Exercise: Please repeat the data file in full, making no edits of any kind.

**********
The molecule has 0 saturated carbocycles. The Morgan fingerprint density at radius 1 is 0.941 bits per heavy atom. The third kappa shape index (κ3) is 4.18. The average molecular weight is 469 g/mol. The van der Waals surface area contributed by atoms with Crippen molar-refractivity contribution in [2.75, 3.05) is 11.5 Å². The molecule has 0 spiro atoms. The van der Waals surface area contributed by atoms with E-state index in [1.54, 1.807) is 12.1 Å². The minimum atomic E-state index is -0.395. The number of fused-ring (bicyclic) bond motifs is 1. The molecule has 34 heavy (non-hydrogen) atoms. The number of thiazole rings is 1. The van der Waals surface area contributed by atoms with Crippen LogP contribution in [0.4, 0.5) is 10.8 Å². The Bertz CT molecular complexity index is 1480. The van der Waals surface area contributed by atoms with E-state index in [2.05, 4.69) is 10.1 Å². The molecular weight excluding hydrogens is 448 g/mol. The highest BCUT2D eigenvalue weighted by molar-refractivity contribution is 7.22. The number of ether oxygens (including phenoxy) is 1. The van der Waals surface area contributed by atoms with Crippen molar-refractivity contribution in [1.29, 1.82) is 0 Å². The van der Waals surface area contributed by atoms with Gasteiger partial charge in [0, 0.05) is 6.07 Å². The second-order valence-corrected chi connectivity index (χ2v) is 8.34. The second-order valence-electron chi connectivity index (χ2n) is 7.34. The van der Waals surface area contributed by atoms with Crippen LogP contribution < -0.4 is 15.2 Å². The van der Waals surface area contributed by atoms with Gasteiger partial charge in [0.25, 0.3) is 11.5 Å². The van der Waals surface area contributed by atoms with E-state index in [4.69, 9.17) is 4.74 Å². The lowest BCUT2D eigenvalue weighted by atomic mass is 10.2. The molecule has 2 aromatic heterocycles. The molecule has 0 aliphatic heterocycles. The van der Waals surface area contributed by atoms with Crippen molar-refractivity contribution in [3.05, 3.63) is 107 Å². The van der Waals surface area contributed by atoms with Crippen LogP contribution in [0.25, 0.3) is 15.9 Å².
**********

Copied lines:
The molecule has 0 saturated carbocycles. The Morgan fingerprint density at radius 1 is 0.941 bits per heavy atom. The third kappa shape index (κ3) is 4.18. The average molecular weight is 469 g/mol. The van der Waals surface area contributed by atoms with Crippen molar-refractivity contribution in [2.75, 3.05) is 11.5 Å². The molecule has 0 spiro atoms. The van der Waals surface area contributed by atoms with E-state index in [1.54, 1.807) is 12.1 Å². The minimum atomic E-state index is -0.395. The number of fused-ring (bicyclic) bond motifs is 1. The molecule has 34 heavy (non-hydrogen) atoms. The number of thiazole rings is 1. The van der Waals surface area contributed by atoms with Crippen LogP contribution in [0.4, 0.5) is 10.8 Å². The Bertz CT molecular complexity index is 1480. The van der Waals surface area contributed by atoms with E-state index in [2.05, 4.69) is 10.1 Å². The molecular weight excluding hydrogens is 448 g/mol. The highest BCUT2D eigenvalue weighted by molar-refractivity contribution is 7.22. The number of ether oxygens (including phenoxy) is 1. The van der Waals surface area contributed by atoms with Crippen molar-refractivity contribution in [1.29, 1.82) is 0 Å². The van der Waals surface area contributed by atoms with Gasteiger partial charge in [0, 0.05) is 6.07 Å². The second-order valence-corrected chi connectivity index (χ2v) is 8.34. The second-order valence-electron chi connectivity index (χ2n) is 7.34. The van der Waals surface area contributed by atoms with Crippen LogP contribution < -0.4 is 15.2 Å². The van der Waals surface area contributed by atoms with Gasteiger partial charge in [0.25, 0.3) is 11.5 Å². The van der Waals surface area contributed by atoms with E-state index in [4.69, 9.17) is 4.74 Å². The lowest BCUT2D eigenvalue weighted by atomic mass is 10.2. The molecule has 2 aromatic heterocycles. The molecule has 0 aliphatic heterocycles. The van der Waals surface area contributed by atoms with Crippen molar-refractivity contribution in [3.05, 3.63) is 107 Å². The van der Waals surface area contributed by atoms with Crippen LogP contribution in [0.25, 0.3) is 15.9 Å².